In one of six contested Athens-Clarke County Commission races, progressive activist Patrick Davenport is looking to oust District 1 incumbent Sharyn Dickerson.
Davenport, 38, grew up on the Eastside, is operations manager at Peachy Green Clean Co-op, a worker-owned cleaning service started by the Economic Justice Coalition, and has spent years following the news and the activities of groups like Athens for Everyone. He said he was motivated to run by an argument Dickerson made during a 2016 work session against raising wages for part-time ACC employees who earned less than $11 an hour. “We’d all like to get paid what the president of the United States gets paid, but we don’t have the knowledge, skills and ability, and we haven’t paid the dues to get there,” Dickerson said.
Davenport said he felt the comment belittled his mother, who worked in a factory for minimum wage for 30 years. “There are a lot of people in Athens who work 40 hours [a week], 50 hours, 60 hours, work two or three jobs, and it barely [provides] a livelihood,” he said.
Beyond that specific issue, Davenport said he believes Dickerson is out of touch with parts of the district, which includes suburban and rural areas on the eastern edge of the county. For example, Dickerson co-chaired the steering committee for the county’s once-a-decade comprehensive plan, but Davenport said several black churches in his neighborhood were not told about the plan and only found out about it through the media, while a meeting was held to discuss it at a primarily white church nearby. “I would include everybody,” he said. “I can’t say she purposefully left people out, but it’s troubling to me.”
Dickerson, though, said she prides herself on keeping constituents informed, whether it’s through social media or a monthly newsletter. The first-term commissioner and recycling consultant also chaired Envision Athens, a planning process that brought together ACC, the school district, UGA and other local institutions and gathered public input used in the comp plan. Envision Athens drew more than 5,000 public comments. “We made an effort to have people at the table who didn’t have a voice or weren’t ordinarily involved,” she said.
Davenport is also critical of the way ACC has handled infrastructure on the Eastside. He would like to see the Lexington Road corridor study implemented. That 2015 consultants’ report referred to the Eastside as “a diamond in the rough” and recommended improvements like sidewalks, bike lanes and trails—perhaps even a brewery trail—to help it reach its potential. He said he’d also like to see bus service extended to Winterville and Whit Davis Road.
“There’s still broken sidewalks. People still walk on the grass,” Davenport said. “There are a lot of neighborhoods where people walk through bushes, so let’s formalize that and make it a trail. Instead, we get banners.”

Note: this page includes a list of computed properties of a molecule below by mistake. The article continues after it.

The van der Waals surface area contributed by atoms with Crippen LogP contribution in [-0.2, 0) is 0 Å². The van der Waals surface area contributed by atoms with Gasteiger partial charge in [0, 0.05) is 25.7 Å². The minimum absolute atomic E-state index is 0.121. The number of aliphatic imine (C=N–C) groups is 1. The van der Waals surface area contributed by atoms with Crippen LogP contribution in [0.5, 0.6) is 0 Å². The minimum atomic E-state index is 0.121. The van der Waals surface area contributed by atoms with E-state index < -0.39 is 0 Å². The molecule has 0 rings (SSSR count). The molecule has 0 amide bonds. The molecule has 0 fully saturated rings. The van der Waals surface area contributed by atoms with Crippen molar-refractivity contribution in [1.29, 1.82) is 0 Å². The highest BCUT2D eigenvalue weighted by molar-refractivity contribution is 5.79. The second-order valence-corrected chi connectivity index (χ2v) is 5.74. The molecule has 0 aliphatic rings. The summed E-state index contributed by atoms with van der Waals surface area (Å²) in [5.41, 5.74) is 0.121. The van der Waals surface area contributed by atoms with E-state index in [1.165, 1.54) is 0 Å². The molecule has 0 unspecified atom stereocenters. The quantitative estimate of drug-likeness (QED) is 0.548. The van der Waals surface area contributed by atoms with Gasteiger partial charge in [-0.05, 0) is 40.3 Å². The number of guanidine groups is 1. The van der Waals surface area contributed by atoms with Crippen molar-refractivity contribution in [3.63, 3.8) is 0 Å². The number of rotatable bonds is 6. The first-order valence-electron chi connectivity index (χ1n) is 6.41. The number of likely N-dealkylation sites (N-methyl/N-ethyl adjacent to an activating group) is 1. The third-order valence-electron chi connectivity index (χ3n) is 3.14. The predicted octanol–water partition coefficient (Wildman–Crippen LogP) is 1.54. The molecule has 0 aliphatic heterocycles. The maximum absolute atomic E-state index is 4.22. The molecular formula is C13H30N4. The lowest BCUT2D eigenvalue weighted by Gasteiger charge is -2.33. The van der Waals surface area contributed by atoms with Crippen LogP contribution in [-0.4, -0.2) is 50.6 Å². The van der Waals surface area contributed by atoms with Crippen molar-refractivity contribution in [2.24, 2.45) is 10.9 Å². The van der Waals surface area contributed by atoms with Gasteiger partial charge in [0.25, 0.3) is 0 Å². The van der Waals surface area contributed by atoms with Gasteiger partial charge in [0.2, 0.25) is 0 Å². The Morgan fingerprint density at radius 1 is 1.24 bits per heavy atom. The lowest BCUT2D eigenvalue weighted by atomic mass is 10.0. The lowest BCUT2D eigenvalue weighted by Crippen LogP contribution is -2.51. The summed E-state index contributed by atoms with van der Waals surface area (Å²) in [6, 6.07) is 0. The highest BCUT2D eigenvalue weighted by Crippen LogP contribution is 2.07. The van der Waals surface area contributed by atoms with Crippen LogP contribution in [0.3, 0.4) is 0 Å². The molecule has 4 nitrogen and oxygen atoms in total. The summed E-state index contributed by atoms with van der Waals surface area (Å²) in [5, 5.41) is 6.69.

The Lexington Road committee, of which Dickerson is a member, is indeed hanging banners along the corridor, as well as working with the Georgia Department of Transportation to do some landscaping, which she said will make it more inviting for businesses. “We’re trying to do what we can to make Lexington Road a more attractive corridor,” she said.
Dickerson pointed to the $4 million set aside in T-SPLOST—the 1 percent sales tax for transportation voters approved in November—for Lexington Road improvements, which could include trails, bike lanes and sidewalks. In addition, T-SPLOST includes $17 million to finish Firefly Trail, which will run from downtown Athens to Winterville, and $1.5 million for improvements at Athens-Ben Epps Airport.
Davenport said the airport funding would be better spent on sidewalks. Drawing a commercial airline is “a good idea, but not at this time a practical idea,” and would mainly benefit UGA and executives at big corporations.
Dickerson said the airport has the potential to grow into a regional economic development force. Another study—“I truly feel Sharyn loves studies,” Davenport said—found that thousands of potential passengers live within a 50-mile radius of Ben Epps and would fly there, given the chance, rather than Hartsfield-Jackson in Atlanta.
Athens has been without a commercial airline since 2014, when Congress canceled a federal subsidy. The county’s Airport Authority has applied for a $750,000 federal grant and is in talks with Florida-based Elite Airways about providing service to either Washington, DC or New York three times a week, but it’s caught up in bureaucracy, Dickerson said. “The problem is we haven’t responded with what we’re going to do” in terms of incentives, she said. “I’m pushing for that.”
The candidates do agree on a few things, such as the need for rural broadband and a library on the Eastside. Davenport also wants an urgent-care clinic or even a hospital, and is concerned about ambulance times to far-flung parts of the Eastside. Former EMTs have criticized National EMS, which contracts with St. Mary’s and Piedmont Athens Regional, and the commission hasn’t looked at the issue closely enough, he said.
Local nonpartisan elections will be held May 22.